Aging with Pride: IDEA (Innovations in Dementia Empowerment and Action) at the University of Washington is offering a free program for LGBTQ individuals with memory loss and their care partners.
Program leaders say it is the first federally-funded research study examining ways to improve the health and quality of life for adults aged 50 and older in the LGBTQ community with memory loss and their caregivers.
The program tests a tailored approach to address the unique needs of LGBTQ older adults who frequently experience stigma, isolation, and negative interactions with healthcare providers. This study seeks to determine if a program developed by leading experts in dementia is effective in helping people in the LGBTQ community who are experiencing memory loss or caring for someone with memory loss.
Care partners can be a spouse, partner, adult child, relative, friend, or anyone who helps the person with memory loss. Either the person with memory loss or their care partner must be LGBTQ and both participate as a pair. The person with memory loss must be 50 years or older.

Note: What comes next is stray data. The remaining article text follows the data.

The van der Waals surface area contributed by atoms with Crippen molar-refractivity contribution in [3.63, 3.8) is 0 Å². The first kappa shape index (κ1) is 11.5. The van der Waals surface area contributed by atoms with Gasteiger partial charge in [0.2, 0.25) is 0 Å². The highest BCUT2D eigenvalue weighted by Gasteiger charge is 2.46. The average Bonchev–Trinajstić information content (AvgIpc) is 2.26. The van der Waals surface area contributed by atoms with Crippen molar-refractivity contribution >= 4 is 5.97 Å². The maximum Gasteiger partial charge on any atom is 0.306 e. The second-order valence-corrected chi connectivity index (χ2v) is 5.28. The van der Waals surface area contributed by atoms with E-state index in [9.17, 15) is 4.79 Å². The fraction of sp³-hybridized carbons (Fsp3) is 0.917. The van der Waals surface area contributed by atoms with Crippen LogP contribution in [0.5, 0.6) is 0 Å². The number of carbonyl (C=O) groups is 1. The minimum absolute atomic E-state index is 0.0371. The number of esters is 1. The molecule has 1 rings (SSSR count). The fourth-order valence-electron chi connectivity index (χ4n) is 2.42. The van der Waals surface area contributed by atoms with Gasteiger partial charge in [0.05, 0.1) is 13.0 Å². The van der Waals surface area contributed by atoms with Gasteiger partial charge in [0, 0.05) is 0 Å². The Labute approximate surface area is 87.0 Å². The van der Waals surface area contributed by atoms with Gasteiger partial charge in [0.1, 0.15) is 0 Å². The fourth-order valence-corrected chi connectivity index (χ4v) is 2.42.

IDEA is designed to improve the health and well-being of the pair and includes nine individualized sessions with a trained coach. A coach teaches the pair problem-solving skills to improve behavioral challenges and issues. The coach also strategizes with the pair to address communication challenges related to memory loss. The pair learns a low-impact exercise program including stretching, flexibility, balance, and endurance to strengthen the body, reduce injury and improve mood.
The program is virtual, using easy video chatting. Participants don’t have to leave home to participate, can live anywhere in the U.S., and are compensated for completing phone interviews.